Health monitoring through wearables is coming to the United Kingdom in a huge way: every UK resident with Type 1 diabetes is eligible to receive a flash glucose monitor from the National Health Service (NHS). This high-tech diabetes initiative meets a pressing need, as around 7% of the UK population live with diabetes, and the NHS says it puts around 10% of its entire budget (£10 billion, or over $13 billion) toward care for both Type 1 and Type 2 diabetes.
They’re already off to a good start; thus far, the NHS says its Long Term Plan has helped about three in five patients with Type 1 diabetes get the monitors. The wearable device that the NHS disperses is a circular sensor that’s slightly larger than a U.S. quarter that sits on the arm and checks a person’s glucose with a scan that takes about one second. That reading wirelessly connects to an app on a smartphone, where it is correlated with previous readings to give users their current glucose level, their past levels, and the pattern over time.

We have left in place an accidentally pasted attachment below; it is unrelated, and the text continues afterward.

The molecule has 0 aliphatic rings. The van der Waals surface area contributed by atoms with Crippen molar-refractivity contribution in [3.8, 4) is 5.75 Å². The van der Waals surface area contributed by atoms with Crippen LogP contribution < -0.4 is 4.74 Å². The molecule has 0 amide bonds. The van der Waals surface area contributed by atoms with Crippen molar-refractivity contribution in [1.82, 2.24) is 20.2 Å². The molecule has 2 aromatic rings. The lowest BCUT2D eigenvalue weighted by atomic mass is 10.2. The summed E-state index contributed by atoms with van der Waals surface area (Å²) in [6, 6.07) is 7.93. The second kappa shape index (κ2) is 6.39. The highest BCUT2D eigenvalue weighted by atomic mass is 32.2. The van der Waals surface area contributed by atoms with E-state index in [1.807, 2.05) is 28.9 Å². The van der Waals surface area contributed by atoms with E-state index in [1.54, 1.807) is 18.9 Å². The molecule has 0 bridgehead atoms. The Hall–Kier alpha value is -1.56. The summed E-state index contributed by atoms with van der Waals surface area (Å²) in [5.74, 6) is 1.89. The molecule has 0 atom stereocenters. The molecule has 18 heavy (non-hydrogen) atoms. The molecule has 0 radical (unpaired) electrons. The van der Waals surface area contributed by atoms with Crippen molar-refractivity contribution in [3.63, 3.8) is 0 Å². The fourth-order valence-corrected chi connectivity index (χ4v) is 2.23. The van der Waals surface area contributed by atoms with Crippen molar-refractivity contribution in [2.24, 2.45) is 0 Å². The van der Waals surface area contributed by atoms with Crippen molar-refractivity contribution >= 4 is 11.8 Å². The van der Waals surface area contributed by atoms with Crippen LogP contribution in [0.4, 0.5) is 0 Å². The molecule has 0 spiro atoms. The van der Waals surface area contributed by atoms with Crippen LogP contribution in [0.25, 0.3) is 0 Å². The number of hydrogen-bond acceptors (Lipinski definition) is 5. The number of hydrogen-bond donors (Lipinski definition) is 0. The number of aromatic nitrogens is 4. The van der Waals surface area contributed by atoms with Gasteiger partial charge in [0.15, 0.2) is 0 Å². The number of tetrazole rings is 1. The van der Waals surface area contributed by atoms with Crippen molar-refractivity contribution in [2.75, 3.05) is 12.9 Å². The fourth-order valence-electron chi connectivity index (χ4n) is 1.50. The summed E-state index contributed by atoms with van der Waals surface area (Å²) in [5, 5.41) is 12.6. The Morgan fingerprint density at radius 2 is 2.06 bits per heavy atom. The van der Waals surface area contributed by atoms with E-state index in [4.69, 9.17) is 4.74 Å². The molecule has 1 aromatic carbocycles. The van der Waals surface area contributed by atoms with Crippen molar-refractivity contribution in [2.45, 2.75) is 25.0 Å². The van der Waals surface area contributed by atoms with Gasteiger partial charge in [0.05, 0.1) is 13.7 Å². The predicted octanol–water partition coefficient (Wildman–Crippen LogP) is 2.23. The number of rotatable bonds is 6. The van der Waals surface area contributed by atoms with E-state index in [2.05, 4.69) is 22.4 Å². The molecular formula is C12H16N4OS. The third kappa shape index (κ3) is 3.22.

While offering no-cost glucose monitors to the masses may seem like an expensive proposal in the short term, the NHS sees it as a money-saving tactic in the long run. Professor Partha Kar, an NHS advisor, explains, “These monitors are a win-win — they support diabetes patients to live healthier lives, reduce their risk of hospitalization while also helping to reduce pressure on NHS services and provide better value for money for taxpayers.”
This mass rollout of wearables is part of the NHS’s greater Diabetes Prevention Programme, which puts heavy focus on Type 2 diabetes. According to the NHS, about two million people in England are highly likely to develop Type 2 diabetes and therefore run higher risks of having strokes, heart attacks, and kidney failure. But unlike Type 1 diabetes, Type 2 can be prevented with healthy lifestyle choices. Here again, the NHS relies on digital tools, employing wearable tech that monitors exercise levels, as well as apps to connect users with health coaches and online support groups.
As the United Kingdom has long been a leader in public health, forming the NHS back in 1948. We should see countries follow their lead with wearables, bringing greater levels of healthcare to greater numbers.